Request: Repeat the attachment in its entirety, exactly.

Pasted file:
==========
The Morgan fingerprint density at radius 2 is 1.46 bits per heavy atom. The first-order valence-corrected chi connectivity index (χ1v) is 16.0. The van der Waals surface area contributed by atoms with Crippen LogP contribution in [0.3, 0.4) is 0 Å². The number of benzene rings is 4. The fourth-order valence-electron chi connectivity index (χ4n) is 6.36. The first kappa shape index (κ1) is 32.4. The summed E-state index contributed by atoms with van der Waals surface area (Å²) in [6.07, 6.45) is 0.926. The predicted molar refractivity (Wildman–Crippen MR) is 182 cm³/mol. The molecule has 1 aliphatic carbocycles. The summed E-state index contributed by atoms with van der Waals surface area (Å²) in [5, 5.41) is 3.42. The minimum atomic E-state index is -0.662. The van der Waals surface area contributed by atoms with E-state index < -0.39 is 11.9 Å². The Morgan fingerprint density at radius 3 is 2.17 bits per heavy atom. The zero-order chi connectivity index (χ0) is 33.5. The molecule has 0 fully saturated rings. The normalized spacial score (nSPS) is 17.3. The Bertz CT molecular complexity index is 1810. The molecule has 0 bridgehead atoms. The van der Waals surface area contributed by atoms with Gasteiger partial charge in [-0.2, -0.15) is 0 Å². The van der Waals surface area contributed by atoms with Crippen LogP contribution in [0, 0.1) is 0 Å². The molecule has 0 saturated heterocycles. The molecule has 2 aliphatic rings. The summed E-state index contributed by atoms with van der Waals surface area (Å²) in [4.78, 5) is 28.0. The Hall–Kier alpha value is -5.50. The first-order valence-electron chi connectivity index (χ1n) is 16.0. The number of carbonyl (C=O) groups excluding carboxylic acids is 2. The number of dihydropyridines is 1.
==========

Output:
The Morgan fingerprint density at radius 2 is 1.46 bits per heavy atom. The first-order valence-corrected chi connectivity index (χ1v) is 16.0. The van der Waals surface area contributed by atoms with Crippen LogP contribution in [0.3, 0.4) is 0 Å². The number of benzene rings is 4. The fourth-order valence-electron chi connectivity index (χ4n) is 6.36. The first kappa shape index (κ1) is 32.4. The summed E-state index contributed by atoms with van der Waals surface area (Å²) in [6.07, 6.45) is 0.926. The predicted molar refractivity (Wildman–Crippen MR) is 182 cm³/mol. The molecule has 1 aliphatic carbocycles. The summed E-state index contributed by atoms with van der Waals surface area (Å²) in [5, 5.41) is 3.42. The minimum atomic E-state index is -0.662. The van der Waals surface area contributed by atoms with E-state index < -0.39 is 11.9 Å². The Morgan fingerprint density at radius 3 is 2.17 bits per heavy atom. The zero-order chi connectivity index (χ0) is 33.5. The molecule has 0 fully saturated rings. The normalized spacial score (nSPS) is 17.3. The Bertz CT molecular complexity index is 1810. The molecule has 0 bridgehead atoms. The van der Waals surface area contributed by atoms with Gasteiger partial charge in [-0.2, -0.15) is 0 Å². The van der Waals surface area contributed by atoms with Crippen LogP contribution in [0, 0.1) is 0 Å². The molecule has 0 saturated heterocycles. The molecule has 2 aliphatic rings. The summed E-state index contributed by atoms with van der Waals surface area (Å²) in [4.78, 5) is 28.0. The Hall–Kier alpha value is -5.50. The first-order valence-electron chi connectivity index (χ1n) is 16.0. The number of carbonyl (C=O) groups excluding carboxylic acids is 2. The number of dihydropyridines is 1.